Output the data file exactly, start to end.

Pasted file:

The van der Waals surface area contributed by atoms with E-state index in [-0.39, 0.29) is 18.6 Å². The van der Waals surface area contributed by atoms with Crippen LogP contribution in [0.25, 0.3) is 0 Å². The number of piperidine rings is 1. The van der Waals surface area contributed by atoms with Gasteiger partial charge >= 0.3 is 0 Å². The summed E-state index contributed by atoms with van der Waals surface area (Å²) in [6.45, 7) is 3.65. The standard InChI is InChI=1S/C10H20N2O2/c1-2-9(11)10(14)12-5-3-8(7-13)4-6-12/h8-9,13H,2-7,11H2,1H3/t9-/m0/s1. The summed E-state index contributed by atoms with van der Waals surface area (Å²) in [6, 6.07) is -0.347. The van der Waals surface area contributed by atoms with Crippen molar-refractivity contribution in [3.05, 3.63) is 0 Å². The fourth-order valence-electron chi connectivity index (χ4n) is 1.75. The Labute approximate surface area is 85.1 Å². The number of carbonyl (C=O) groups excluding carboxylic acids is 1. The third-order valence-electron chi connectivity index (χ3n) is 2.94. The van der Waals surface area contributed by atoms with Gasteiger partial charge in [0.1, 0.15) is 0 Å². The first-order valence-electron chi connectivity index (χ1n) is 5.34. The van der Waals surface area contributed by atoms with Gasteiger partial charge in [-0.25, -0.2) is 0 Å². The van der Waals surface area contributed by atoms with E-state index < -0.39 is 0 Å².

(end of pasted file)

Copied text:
The van der Waals surface area contributed by atoms with E-state index in [-0.39, 0.29) is 18.6 Å². The van der Waals surface area contributed by atoms with Crippen LogP contribution in [0.25, 0.3) is 0 Å². The number of piperidine rings is 1. The van der Waals surface area contributed by atoms with Gasteiger partial charge >= 0.3 is 0 Å². The summed E-state index contributed by atoms with van der Waals surface area (Å²) in [6.45, 7) is 3.65. The standard InChI is InChI=1S/C10H20N2O2/c1-2-9(11)10(14)12-5-3-8(7-13)4-6-12/h8-9,13H,2-7,11H2,1H3/t9-/m0/s1. The summed E-state index contributed by atoms with van der Waals surface area (Å²) in [6, 6.07) is -0.347. The van der Waals surface area contributed by atoms with Crippen molar-refractivity contribution in [3.05, 3.63) is 0 Å². The fourth-order valence-electron chi connectivity index (χ4n) is 1.75. The Labute approximate surface area is 85.1 Å². The number of carbonyl (C=O) groups excluding carboxylic acids is 1. The third-order valence-electron chi connectivity index (χ3n) is 2.94. The van der Waals surface area contributed by atoms with Gasteiger partial charge in [0.1, 0.15) is 0 Å². The first-order valence-electron chi connectivity index (χ1n) is 5.34. The van der Waals surface area contributed by atoms with Gasteiger partial charge in [-0.25, -0.2) is 0 Å². The van der Waals surface area contributed by atoms with E-state index < -0.39 is 0 Å².